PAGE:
- Yellen stock value comments see red
- Soft French 10-year auction supports higher yields
- ADP: A prelude to soft NFP
- Higher U.S. rates not supporting dollar<
This week has certainly lived up to expectations. Market moves were always going to be big due to the amount of event risk that investors are being exposed to; however, we have yet to witness the main event: tomorrow’s U.S. nonfarm payrolls (NFP) report.
In the meantime, today’s U.K. general election will have sterling drifting to and fro (£1.5232), at least until the market gets some political clarity. The rest of us are tied to watching equities possibly slump courtesy of comments made by Federal Reserve Chair Janet Yellen yesterday. While responding to a question from International Monetary Fund Director Christine Lagarde at conference in Washington on Wednesday, the Fed chief suggested that this year’s long rally in stocks may have driven prices too high. Global bourses have seen red ever since as investors’ equity longs likely far exceed any positions held in forex or bonds.
German Yields Keep the Euro in Vogue
This month, the core of the market pressure has occurred in both sovereign bonds and FX. Bund and Treasury yields have aggressively backed up in the past fortnight. The German bund continues to selloff rapidly again this morning, the freefall being supported by France’s soft auction of Obligations assimilables du Tresor, or OAT bonds, (10-year debt). The bund 10-year yield is currently at +0.76% — the highest since before the European Central Bank (ECB) announced its intention to launch a quantitative easing (QE) program last January. Two weeks ago, German 10s hit an all-time low of +0.05%, spurring predictions of zero or even negative yields on Europe’s benchmark bond. The market call for the “greatest short of a lifetime” ignited the spike in bond yields, and a massive bear steepening of the German curve.
U.S government bonds are naturally being pulled down by the bund, but are also under pressure after comments from Yellen who predicted a jump in long-term interest rates once rate normalization begins. U.S. 10s currently yield +2.254%, a fresh two-month high. Higher European yields will always favor the single unit. The deeper the yields back up, the stronger the bid is for the EUR which is putting more pressure on one of the most vulnerable of trades, short EUR/USD (€1.1376) positions. Currently, the pair has extended its gains through last week’s highs and is threatening to head toward strong resistance at €1.1450 before tomorrow’s U.S. jobs report.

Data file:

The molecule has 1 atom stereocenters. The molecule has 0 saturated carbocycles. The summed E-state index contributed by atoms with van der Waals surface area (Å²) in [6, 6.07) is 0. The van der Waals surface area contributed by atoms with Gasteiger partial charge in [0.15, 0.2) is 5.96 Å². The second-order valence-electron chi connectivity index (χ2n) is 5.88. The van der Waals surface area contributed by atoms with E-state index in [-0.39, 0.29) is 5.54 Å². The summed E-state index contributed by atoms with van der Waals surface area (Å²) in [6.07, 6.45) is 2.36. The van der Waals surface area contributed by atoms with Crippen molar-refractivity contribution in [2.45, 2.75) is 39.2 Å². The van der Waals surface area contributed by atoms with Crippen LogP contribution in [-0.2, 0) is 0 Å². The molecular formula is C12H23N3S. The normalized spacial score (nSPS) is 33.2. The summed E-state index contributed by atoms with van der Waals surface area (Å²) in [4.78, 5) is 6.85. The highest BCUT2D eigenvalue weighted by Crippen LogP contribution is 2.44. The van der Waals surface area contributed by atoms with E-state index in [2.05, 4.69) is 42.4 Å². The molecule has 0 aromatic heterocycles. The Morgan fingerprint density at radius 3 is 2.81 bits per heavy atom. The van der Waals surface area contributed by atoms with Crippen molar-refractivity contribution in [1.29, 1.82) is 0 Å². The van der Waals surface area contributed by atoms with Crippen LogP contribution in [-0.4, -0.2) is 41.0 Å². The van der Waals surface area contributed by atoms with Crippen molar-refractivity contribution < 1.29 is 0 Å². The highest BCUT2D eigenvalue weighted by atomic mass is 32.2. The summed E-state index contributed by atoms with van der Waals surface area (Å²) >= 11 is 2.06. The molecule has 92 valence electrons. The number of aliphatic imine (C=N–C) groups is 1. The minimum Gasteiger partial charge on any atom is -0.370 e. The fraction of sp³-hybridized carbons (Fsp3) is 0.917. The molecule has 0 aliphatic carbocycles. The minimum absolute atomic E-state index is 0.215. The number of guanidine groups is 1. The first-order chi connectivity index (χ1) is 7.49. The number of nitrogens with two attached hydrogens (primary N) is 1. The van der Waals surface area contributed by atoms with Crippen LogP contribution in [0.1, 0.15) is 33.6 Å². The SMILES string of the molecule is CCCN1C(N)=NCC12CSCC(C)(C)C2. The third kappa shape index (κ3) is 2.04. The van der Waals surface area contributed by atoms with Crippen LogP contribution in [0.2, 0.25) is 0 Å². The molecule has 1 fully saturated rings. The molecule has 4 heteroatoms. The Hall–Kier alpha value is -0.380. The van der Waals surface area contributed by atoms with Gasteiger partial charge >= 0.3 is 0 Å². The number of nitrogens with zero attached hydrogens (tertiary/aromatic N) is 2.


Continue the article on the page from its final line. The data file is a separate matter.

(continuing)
ADP Data Does Not Bode Well for NFP
The massive position adjustments this week certainly suit a positive dollar reaction to tomorrow’s NFP (+223,000 +5.4% unemployment expected). Whether we get that is the million-dollar question. The weaker dollar long positions have mostly been cleared out, and the DXY has reversed 50% of its post December 2014 rise. Yet higher U.S. rates prevail, with rate divergence being the premise for initiating these long dollar positions in the first place. The USD bulls will be anticipating yields to be driven higher with a stronger headline print. They are expecting U.S. 10s to back up to +2.50% rather quickly.
The dollar naysayer believes support is on their side. Yesterday’s April ADP report does not bode well for a stronger April U.S. jobs print tomorrow. The ADP numbers widely missed expectations (+169,000 versus +205,000 expected) and fell to their lowest level in 18 months. Virtually all the job gains were in small and midsized businesses, and were almost all in the service sector with manufacturing losing a small number of jobs. It marks the second month that numbers were below expectation, which of course signified the U.S. government reports a big miss for March (+126,000). The correlation between the two reports is historically not that strong, and has not swayed too many dealers’ opinions for tomorrow’s print. However, a miss would suggest there’s some evidence to add to downside risk. The report indicated that falling oil prices and a stronger dollar is taking a toll on hiring plans.
A Downbeat NFP Will Induce Violent Price Action
Friday’s NFP is becoming a bigger number the lower the dollar goes against its Group of Seven counterparts. All week, dollar bull speculators have been trying to pick a EUR top in this “correction” move, but the massive backup in global yields is burning them.
Bunds have backed up +65 basis points since April 28. Then of course there is Greece. The back and forth in negotiations, some positive, some negative, is also having a material effect on the single unit. Greece continues to hope (beg?) for leeway, but Athens will not waiver on labor and pensions, and exudes confidence that a deal will be done by Monday. Positive rhetoric is also supporting the EUR to a certain extent. At such lofty currency levels, investors are still trying to figure out the most vulnerable side — have the dollar longs been paired enough or are the EUR short squeezes got much further to go? No matter, tomorrow’s price action has the potential to be very violent on the headline release if it’s a miss either way. As expected, investors will be looking to the next material event risk and that is Greece.
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